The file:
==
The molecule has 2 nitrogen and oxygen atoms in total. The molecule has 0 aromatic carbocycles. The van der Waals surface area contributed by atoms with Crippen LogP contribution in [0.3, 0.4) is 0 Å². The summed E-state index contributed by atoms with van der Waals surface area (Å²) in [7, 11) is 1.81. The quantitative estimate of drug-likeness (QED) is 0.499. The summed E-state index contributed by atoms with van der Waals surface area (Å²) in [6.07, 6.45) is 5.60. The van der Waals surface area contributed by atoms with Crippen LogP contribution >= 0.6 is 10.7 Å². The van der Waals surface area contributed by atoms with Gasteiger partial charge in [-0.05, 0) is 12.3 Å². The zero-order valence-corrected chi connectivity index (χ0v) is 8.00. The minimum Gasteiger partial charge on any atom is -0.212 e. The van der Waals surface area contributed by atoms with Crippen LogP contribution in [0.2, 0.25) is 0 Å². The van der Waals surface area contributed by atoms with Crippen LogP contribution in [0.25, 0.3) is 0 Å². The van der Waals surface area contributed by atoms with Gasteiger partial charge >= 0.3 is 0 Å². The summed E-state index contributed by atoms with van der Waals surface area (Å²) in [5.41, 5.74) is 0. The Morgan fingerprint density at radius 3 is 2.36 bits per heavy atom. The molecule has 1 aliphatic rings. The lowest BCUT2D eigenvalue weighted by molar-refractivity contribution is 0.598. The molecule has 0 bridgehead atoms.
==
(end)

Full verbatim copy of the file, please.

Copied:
The molecule has 2 nitrogen and oxygen atoms in total. The molecule has 0 aromatic carbocycles. The van der Waals surface area contributed by atoms with Crippen LogP contribution in [0.3, 0.4) is 0 Å². The summed E-state index contributed by atoms with van der Waals surface area (Å²) in [7, 11) is 1.81. The quantitative estimate of drug-likeness (QED) is 0.499. The summed E-state index contributed by atoms with van der Waals surface area (Å²) in [6.07, 6.45) is 5.60. The van der Waals surface area contributed by atoms with Crippen LogP contribution >= 0.6 is 10.7 Å². The van der Waals surface area contributed by atoms with Gasteiger partial charge in [-0.05, 0) is 12.3 Å². The zero-order valence-corrected chi connectivity index (χ0v) is 8.00. The minimum Gasteiger partial charge on any atom is -0.212 e. The van der Waals surface area contributed by atoms with Crippen LogP contribution in [0.2, 0.25) is 0 Å². The van der Waals surface area contributed by atoms with Crippen LogP contribution in [0.25, 0.3) is 0 Å². The van der Waals surface area contributed by atoms with Gasteiger partial charge >= 0.3 is 0 Å². The summed E-state index contributed by atoms with van der Waals surface area (Å²) in [5.41, 5.74) is 0. The Morgan fingerprint density at radius 3 is 2.36 bits per heavy atom. The molecule has 1 aliphatic rings. The lowest BCUT2D eigenvalue weighted by molar-refractivity contribution is 0.598. The molecule has 0 bridgehead atoms.